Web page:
been able to get a threadmill to work reliably yet. Would you launch a
ship with a USA equivalent to Elektron before it ran succesfully on the
ISS and you know how many spare parts you will need for a mission of
that duration ?
No, but then, we're not planning on doing any 1+year expeditions for
many years...
Post by John Doe
Furthermore, consider the tooling that exists to build the tin cans used
to assemble the station, as well as designs for CBM etc. You can't send
a team to mars in an Apollo capsule. They will need a station with
enough space for them to exercise, and stowage etc. Consider all the
technology and training that already exists to assemble those tin cans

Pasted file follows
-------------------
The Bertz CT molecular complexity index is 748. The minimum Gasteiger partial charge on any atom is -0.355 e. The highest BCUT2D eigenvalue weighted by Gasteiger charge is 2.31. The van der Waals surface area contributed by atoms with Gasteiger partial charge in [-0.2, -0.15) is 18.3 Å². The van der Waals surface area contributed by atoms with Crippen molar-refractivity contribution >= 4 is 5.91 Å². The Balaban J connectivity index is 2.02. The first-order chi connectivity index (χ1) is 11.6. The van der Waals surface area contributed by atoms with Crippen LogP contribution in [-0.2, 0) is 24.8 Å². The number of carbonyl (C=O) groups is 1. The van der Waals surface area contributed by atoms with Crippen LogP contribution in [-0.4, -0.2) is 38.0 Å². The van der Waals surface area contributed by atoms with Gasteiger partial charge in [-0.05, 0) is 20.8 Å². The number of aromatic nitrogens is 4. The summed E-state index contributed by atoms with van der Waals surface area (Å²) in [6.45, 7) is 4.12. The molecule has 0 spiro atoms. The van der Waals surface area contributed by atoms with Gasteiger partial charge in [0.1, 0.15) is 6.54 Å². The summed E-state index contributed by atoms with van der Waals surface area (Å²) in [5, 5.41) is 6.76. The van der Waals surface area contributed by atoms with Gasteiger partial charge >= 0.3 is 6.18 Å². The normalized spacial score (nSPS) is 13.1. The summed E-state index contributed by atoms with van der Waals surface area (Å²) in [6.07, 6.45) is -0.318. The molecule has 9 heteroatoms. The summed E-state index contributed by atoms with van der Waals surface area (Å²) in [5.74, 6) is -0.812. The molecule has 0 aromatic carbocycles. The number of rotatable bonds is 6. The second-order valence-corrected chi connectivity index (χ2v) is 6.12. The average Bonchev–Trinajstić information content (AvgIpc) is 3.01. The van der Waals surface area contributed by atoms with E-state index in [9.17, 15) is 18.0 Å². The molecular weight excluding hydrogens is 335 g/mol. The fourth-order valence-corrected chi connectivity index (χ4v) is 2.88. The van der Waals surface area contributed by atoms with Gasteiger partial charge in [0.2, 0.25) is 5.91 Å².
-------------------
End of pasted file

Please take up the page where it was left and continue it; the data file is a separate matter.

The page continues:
in space, grapple point designs, arm software etc etc.
Why do you assume that a Mars vehicle will be weightless?
Post by John Doe
You want to go to mars ? don't underestimate the existing investment in
the ISS because a whole lot of its designs and systems would be usable
for a vehicle that goes to Mars and back.
Actually, few of them will, because of the different radiation
environment, and the possibility that the Mars trip will be in a
low-gee, rather than weightless environment.
Post by John Doe
So the ISS is not only the perfect testbed
There's that amusing word again.
Post by John Doe
By starting to wind down the manned space programme, you'll never have
the people with the experience current present to build the ship to
mars. You,ll be starting from scratch, not too different from the moon